Many querying Operators work with these ‘native’ resources, including
has:media. These will match only on media content that was shared via Twitter features. To match on other media hosted off of the Twitter platform, you’ll want to use Operators that match on URL metadata.
So, before we dig into the Historical PowerTrack and Full-Archive Search product details, let’s take a tour of how Twitter, as a product and platform, evolved over time.
Below you will find a select timeline of Twitter. Most of these Twitter updates in some way fundamentally affected either user behavior, Tweet JSON contents, query Operators, or all three. Looking at Twitter as a API platform, the following events in some way affected the JSON payloads that are used to encode Tweets. In turn, those JSON details affect how Twitter historical API match on them.
Note that this timeline list is generally precise and not exhaustive.
- @replies becomes a convention.
- $cashtags first emerge, but using for stock ticker mentions does not become common until early 2009. $Cashtags became a clickable/searchable link in June 2012.
- November - Favorites introduced.
- January - @replies become a first-class object with a UI reply button with
- April - Retweets become a convention.
- August - #hashtags emerge as a primary tool for searching and organizing Tweets.
- February - $cashtags become a common convention for discussing stock ticker symbols.
- May - Retweet ‘beta’ is introduced with “Via @” prepended to Tweet body.
- June - Verified accounts introduced.
- August - Retweets a first-class object with “RT @” pattern and new
- October - List feature launched.
- November - Tweet Geotagging API is launched, providing the first method for users to share location via third-party apps.
- June - Twitter Places introduced for geo-tagging Tweets.
- August - Tweet button for websites is launched. Made sharing links easier.
- May - Follow button introduced, making it easier to follow accounts associated with websites.
- August - Native photos introduced.
- June - $Cashtags become a clickable/searchable link.
- March - Photo tagging and up to four photos supported. Extended Twitter Entities metadata was introduced.
- April - Emojis are natively supported in Twitter UI. Emojis were commonly used in Tweets since at least 2008.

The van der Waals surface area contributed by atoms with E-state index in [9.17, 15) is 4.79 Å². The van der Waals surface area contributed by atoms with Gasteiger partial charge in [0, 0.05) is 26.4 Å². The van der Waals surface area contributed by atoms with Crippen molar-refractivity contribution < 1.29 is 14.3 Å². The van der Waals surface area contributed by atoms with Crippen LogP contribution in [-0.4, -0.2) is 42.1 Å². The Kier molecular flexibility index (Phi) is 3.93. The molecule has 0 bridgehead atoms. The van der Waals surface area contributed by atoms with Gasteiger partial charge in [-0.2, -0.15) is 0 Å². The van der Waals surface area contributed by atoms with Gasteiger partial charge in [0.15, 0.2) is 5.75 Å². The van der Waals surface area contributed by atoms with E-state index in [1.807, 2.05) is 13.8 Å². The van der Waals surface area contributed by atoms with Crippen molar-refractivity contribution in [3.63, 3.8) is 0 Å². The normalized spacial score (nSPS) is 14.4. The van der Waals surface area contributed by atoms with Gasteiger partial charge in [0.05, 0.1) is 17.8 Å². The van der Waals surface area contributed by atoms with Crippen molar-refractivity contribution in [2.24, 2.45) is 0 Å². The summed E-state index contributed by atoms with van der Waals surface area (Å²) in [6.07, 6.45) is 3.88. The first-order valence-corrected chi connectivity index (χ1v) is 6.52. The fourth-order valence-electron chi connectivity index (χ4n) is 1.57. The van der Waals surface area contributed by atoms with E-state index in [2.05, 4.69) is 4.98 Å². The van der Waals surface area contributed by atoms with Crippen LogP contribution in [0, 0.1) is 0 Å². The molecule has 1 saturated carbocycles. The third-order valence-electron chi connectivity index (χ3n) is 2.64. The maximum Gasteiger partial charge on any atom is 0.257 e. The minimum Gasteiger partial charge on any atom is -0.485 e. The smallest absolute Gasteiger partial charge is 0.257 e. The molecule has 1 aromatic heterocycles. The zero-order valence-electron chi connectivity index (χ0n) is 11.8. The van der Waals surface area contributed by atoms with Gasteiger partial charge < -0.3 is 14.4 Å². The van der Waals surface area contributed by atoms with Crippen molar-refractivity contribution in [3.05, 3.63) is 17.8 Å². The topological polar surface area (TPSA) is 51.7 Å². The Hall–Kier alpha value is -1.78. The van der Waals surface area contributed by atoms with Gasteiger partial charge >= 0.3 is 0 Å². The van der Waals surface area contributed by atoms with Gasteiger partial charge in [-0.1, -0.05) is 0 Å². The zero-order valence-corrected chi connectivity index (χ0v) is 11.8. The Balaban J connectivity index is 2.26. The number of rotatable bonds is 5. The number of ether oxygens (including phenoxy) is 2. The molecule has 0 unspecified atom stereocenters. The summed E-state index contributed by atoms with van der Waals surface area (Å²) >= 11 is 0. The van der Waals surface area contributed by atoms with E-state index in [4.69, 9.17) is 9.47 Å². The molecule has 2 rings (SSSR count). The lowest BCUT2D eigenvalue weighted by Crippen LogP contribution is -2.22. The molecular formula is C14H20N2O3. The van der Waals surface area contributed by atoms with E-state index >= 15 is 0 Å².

- April - A change in Twitter’s ‘post Tweet’ user-interface design results in fewer Tweets being geo-tagged.
- October - Twitter Polls introduced. Polls originally supported two choices with a 24-hour voting period. In November, Polls started supporting four choices with voting periods from 5 minutes to seven days. Poll metadata made available (enriched native format only) in February 2017.
- February - Searchable GIFs natively hosted in Tweet compose.
- May - “Doing More with 140” (dmw140) announced, stating plans for new ways of handling Replies and attached media with respect to a Tweet’s 140-character message.
- June - Native video support
- June - Quoted Retweets generally available.
- June - Stickers introduced for adding to photos.
- September - ‘Native attachments’ introduced with trailing URL not counted towards 140 characters (“dmw140, part 1”).
- February - Twitter Poll metadata included in Tweet metadata (enriched native format only).
- April - ‘Simplified Replies’ introduced with replied-to-accounts not counted towards 140 characters (“dmw140, part 2”).
- May - GDPR updates user.time_zone set to null, user.utc_offset set to null, user.profile_background_image_url set to default value
- June - Updating quoteTweet formatting changes
Being familiar with the Twitter timeline of when and how new features were added can help you create more effective queries. Here, a query means a filter or rule that is applied by the Twitter historical APIs to the Tweet archive, using PowerTrack Operators to match on Tweet JSON. An example is the
lang: Operator, which is used to match Tweets in a specified language. Twitter provides a language classification service (supporting over 50 languages), and Twitter APIs provide this metadata in the JSON that is generated for every Tweet. So, if a Tweet is written in Spanish the “lang” JSON attribute is set to “es”. So, if you build a filter with the
lang:es clause, it will only match on Tweet messages classified as Spanish.
The timeline information can also help better interpret the Tweet data received. Say you were researching the sharing of content about the 2008 and 2012 Summer Olympics. If you applied only the
is:retweet Operator to match on Retweets, no data would match in 2008. However, for 2012 there would likely be millions of Retweets. From this you potentially could erroneously conclude that in 2008 Retweets were not a user convention, or that simply no one Retweeted about those Olympics. Since Retweets became a first-class object in 2009, you need to add a
”RT @” rule clause to help identify them in 2008.
Both Retweets and Tweet language classifying are examples of Tweet attributes with a long history and many product details. Below we will discuss more details of these and other attribute classes important to matching on and understanding Twitter Data.